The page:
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    Ok, got most of the brick off the wall. Directly behind the brick was about a 1/2" of air space (not ventilated at the bottom) and then 1/4" shet of plywood. I assume the plywood is on top of the drywall. Haven't taken it down yet. Glad I am not re-using the existing hearth!

    Anyway, like I said, I got most of the brick off the wall. Just have the bottom couple rows to remove where the chisel wouldn't fit to tap the bricks up. So I started working on the floor. What I was hoping to be two layers of brick, is actually a poured concrete solid mass that is wrapped on the sides and top with bricks. The bricks were not messy. Just a couple taps and they came loose. Any ideas on how to remove the concrete without too much of a mess?
  21. mepellet

    mepellet Minister of Fire

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    Just started taking the brick out from inside the wall around the cleanout tee. As expected, they just stuck the tee right through the wall with no thimble.

    Attached Files:

  22. begreen

    begreen Mooderator Staff Member

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    Now I'm definitely queezy. :confused: Good to see you are correcting this.
    PapaDave likes this.
  23. mepellet

    mepellet Minister of Fire

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    Queezy from the lack of thimble or the awesome wallpaper? ;-)
    begreen likes this.
  24. mepellet

    mepellet Minister of Fire

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    A few weeks ago I went to the local Lowes and bought the ceramic tile, grout, mortar and hardibacker. After doing a search here on hearth.com for how to best cut the hardibacker, I came across posts saying that hardibacker is not supposed to be used in hearth installations. I then came across posts that said that the durock next generation is also not supposed to be used for hearth installations. Lowes website doesn’t specify if the durock cement board they sell is next generation or not. I don’t know what to trust anymore. Is either one acceptable for use in my hearth under my stove?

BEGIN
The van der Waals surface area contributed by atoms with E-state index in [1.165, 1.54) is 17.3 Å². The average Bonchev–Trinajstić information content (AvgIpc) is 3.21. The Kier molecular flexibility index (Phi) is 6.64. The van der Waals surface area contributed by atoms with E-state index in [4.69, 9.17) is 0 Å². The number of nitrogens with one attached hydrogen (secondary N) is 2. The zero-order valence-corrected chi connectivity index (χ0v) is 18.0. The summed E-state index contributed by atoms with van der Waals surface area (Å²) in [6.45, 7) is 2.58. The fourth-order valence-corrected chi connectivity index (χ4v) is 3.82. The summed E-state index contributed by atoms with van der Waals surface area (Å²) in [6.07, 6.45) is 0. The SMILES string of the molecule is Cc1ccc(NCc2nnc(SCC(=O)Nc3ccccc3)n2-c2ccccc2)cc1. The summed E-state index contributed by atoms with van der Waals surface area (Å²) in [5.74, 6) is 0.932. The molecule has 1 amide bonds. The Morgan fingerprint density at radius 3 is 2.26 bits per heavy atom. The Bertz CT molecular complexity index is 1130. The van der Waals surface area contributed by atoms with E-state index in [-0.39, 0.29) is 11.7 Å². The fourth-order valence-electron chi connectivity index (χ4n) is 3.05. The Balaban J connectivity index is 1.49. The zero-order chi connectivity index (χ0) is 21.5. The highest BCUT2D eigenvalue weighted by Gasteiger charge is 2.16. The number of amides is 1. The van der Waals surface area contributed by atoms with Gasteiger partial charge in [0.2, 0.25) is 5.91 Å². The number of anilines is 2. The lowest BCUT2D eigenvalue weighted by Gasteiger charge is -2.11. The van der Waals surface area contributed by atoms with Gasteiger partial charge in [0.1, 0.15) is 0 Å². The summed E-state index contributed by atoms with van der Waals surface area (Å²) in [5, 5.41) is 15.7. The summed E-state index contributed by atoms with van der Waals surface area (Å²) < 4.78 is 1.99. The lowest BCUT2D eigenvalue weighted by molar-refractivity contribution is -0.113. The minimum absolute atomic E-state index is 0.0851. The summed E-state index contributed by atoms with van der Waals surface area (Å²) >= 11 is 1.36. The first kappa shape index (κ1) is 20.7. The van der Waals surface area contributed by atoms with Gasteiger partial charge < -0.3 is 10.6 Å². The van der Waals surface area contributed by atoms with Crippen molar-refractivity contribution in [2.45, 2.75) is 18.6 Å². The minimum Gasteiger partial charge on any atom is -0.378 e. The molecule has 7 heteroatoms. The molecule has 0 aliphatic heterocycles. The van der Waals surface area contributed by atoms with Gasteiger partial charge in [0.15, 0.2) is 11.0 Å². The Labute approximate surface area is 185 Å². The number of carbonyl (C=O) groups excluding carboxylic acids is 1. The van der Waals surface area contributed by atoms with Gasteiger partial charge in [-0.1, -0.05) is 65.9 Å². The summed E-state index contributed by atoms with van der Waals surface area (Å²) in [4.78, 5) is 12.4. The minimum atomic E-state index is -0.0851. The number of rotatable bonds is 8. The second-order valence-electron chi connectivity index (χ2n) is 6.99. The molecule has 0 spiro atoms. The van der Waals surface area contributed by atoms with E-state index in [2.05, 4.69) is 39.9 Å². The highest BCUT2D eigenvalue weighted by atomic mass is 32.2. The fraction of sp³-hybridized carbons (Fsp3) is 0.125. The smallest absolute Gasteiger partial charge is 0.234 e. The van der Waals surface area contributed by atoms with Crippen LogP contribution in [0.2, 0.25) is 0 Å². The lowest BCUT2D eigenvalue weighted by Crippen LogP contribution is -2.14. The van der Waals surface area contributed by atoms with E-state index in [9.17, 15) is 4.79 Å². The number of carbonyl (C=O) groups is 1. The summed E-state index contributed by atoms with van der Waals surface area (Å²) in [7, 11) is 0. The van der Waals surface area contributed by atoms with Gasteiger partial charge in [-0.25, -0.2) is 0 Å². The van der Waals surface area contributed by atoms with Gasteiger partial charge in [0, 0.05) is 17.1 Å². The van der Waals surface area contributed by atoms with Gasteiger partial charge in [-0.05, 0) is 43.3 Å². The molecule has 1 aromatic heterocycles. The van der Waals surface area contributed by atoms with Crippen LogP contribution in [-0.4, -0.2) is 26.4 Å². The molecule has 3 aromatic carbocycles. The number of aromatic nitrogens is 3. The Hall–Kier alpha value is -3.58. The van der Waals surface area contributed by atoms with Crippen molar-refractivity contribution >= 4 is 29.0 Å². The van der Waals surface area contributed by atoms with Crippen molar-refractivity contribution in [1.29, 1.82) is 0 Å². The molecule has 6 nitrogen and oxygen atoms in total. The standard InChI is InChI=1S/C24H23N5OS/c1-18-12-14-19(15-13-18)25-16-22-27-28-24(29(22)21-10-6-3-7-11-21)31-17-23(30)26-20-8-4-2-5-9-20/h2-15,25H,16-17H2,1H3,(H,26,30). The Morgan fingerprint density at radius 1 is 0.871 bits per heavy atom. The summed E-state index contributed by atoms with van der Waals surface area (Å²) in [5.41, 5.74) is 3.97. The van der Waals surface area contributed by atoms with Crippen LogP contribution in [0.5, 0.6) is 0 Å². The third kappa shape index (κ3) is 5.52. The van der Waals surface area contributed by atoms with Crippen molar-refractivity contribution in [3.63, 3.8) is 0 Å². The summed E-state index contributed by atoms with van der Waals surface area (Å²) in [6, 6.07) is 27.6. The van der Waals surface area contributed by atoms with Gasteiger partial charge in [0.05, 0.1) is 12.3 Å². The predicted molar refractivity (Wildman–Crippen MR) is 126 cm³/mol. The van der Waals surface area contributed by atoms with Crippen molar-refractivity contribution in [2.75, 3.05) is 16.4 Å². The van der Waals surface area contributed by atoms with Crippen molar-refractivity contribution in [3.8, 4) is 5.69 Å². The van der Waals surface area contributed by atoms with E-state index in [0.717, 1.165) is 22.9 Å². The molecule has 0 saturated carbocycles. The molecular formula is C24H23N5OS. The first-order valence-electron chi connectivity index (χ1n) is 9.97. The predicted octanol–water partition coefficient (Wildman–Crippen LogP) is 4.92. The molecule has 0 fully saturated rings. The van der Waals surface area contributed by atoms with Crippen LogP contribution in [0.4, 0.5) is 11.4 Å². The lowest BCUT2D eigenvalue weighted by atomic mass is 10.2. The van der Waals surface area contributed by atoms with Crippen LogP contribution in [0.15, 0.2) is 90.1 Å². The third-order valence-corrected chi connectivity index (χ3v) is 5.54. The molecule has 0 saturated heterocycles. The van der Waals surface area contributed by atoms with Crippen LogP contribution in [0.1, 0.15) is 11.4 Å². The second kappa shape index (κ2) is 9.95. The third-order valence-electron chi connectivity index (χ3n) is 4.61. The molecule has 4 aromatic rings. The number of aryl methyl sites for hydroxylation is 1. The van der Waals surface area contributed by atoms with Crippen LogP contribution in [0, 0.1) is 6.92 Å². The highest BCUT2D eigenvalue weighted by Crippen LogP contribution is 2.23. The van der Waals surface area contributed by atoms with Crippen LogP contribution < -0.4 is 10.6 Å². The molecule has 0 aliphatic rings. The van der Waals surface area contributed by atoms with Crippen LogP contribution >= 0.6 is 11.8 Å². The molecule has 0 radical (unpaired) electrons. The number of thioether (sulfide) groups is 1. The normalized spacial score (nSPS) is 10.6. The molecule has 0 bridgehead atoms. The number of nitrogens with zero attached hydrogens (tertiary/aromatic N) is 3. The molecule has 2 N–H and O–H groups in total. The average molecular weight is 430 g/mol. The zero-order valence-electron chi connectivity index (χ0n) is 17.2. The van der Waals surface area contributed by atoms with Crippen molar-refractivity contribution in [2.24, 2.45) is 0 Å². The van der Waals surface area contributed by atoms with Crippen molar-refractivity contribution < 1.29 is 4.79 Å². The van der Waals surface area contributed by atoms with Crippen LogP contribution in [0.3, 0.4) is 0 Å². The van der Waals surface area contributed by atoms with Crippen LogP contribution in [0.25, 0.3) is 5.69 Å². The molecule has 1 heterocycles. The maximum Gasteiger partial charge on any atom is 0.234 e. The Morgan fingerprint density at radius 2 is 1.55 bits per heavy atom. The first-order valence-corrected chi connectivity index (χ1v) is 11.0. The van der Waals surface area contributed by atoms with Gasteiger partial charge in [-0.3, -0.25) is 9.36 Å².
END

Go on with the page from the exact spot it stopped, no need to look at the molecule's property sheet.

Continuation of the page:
According to the hardibacker website the “approximate” R value is 0.13 per ¼”
    Manuf. Link: http://www.jameshardie.com/homeowner/products_backerboard_halfInch.shtml
    Lowes link: http://www.lowes.com/pd_11640-12755-220001_0__?Ntt=hardibacker&UserSearch=hardibacker&productId=1005411&rpp=32

    According to the durock website the R value is 0.39 for ½” thickness
    Manuf. Link: http://www.usg.com/rc/data-submittal-sheets/panels/durock/durock-cement-board-submittal-CB399.pdf
    Lowes link: http://www.lowes.com/pd_65361-325-172964_0__?productId=3265973&Ntt=durock&pl=1&currentURL=%3FNtt%3Ddurock&facetInfo=

    Could someone please confirm that I am reading the R values correctly?

    If they are both acceptable for hearth installations and the R values that I note above are correct, I might return the hardibacker and buy the durock, not to save money (durock is slightly cheaper) but to achieve a higher R value. Even though my current stove doesn’t require it, I would like the most “reasonably” possible so that if we change the stove out, I will not have replace the hearth.
  25. Jags

    Jags Moderate Moderator Staff Member

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    The original Durock was "hearth" approved. The next gen did not carry that approval. The next gen had styrofoam perlite beads added to the mix to make it lighter. But it also cost it the hearth approval.

    Check Wonderboard. I think it is listed for hearth but double check that.

    Hmmm...wonderboard is now called wonderboard lite. I wonder if it met the same fate as the Durock.

    UPDATE: Made a call to USG (Durock). The board is fire rated, but DOES NOT have the hearth approval. This is the third call I have made in as many years and the answer has been consistent. Proceed as you see fit.